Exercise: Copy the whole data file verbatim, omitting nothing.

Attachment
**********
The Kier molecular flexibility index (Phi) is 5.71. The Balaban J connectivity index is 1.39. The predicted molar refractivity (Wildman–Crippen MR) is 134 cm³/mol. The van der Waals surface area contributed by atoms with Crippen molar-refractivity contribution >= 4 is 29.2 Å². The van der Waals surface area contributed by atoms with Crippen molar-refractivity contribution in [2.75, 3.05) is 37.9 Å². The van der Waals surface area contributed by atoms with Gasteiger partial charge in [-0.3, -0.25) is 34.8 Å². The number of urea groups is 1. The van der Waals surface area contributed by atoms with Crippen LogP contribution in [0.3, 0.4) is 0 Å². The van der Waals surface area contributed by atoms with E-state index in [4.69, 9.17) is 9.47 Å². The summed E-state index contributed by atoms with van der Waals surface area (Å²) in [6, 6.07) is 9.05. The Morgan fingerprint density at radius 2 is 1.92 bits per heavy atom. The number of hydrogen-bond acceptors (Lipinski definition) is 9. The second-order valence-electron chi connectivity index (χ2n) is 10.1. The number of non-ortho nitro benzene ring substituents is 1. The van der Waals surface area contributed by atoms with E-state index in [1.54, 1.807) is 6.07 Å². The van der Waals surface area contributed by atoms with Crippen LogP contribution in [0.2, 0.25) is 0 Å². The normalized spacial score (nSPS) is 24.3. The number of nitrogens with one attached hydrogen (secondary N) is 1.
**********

The Kier molecular flexibility index (Phi) is 5.71. The Balaban J connectivity index is 1.39. The predicted molar refractivity (Wildman–Crippen MR) is 134 cm³/mol. The van der Waals surface area contributed by atoms with Crippen molar-refractivity contribution >= 4 is 29.2 Å². The van der Waals surface area contributed by atoms with Crippen molar-refractivity contribution in [2.75, 3.05) is 37.9 Å². The van der Waals surface area contributed by atoms with Gasteiger partial charge in [-0.3, -0.25) is 34.8 Å². The number of urea groups is 1. The van der Waals surface area contributed by atoms with Crippen LogP contribution in [0.3, 0.4) is 0 Å². The van der Waals surface area contributed by atoms with E-state index in [4.69, 9.17) is 9.47 Å². The summed E-state index contributed by atoms with van der Waals surface area (Å²) in [6, 6.07) is 9.05. The Morgan fingerprint density at radius 2 is 1.92 bits per heavy atom. The number of hydrogen-bond acceptors (Lipinski definition) is 9. The second-order valence-electron chi connectivity index (χ2n) is 10.1. The number of non-ortho nitro benzene ring substituents is 1. The van der Waals surface area contributed by atoms with E-state index in [1.54, 1.807) is 6.07 Å². The van der Waals surface area contributed by atoms with Crippen LogP contribution in [0.2, 0.25) is 0 Å². The normalized spacial score (nSPS) is 24.3. The number of nitrogens with one attached hydrogen (secondary N) is 1.